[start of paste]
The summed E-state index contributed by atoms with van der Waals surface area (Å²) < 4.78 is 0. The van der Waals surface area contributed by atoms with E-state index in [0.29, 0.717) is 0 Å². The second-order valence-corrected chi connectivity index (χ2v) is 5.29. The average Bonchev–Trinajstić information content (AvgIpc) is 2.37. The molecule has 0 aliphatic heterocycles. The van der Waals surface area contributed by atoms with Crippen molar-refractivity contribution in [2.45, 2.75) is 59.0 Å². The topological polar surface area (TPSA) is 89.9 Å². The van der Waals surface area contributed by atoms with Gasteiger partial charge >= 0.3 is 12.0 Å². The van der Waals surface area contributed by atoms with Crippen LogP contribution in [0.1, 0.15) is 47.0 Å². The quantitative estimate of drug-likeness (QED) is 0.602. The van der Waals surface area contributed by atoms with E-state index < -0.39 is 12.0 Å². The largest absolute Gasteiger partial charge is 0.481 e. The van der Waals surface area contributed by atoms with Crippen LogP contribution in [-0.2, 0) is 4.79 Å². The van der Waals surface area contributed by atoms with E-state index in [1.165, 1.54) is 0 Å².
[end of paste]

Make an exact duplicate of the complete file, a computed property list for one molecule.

The summed E-state index contributed by atoms with van der Waals surface area (Å²) < 4.78 is 0. The van der Waals surface area contributed by atoms with E-state index in [0.29, 0.717) is 0 Å². The second-order valence-corrected chi connectivity index (χ2v) is 5.29. The average Bonchev–Trinajstić information content (AvgIpc) is 2.37. The molecule has 0 aliphatic heterocycles. The van der Waals surface area contributed by atoms with Crippen molar-refractivity contribution in [2.45, 2.75) is 59.0 Å². The topological polar surface area (TPSA) is 89.9 Å². The van der Waals surface area contributed by atoms with Gasteiger partial charge >= 0.3 is 12.0 Å². The van der Waals surface area contributed by atoms with Crippen LogP contribution in [0.1, 0.15) is 47.0 Å². The quantitative estimate of drug-likeness (QED) is 0.602. The van der Waals surface area contributed by atoms with E-state index < -0.39 is 12.0 Å². The largest absolute Gasteiger partial charge is 0.481 e. The van der Waals surface area contributed by atoms with Crippen LogP contribution in [-0.2, 0) is 4.79 Å². The van der Waals surface area contributed by atoms with E-state index in [1.165, 1.54) is 0 Å².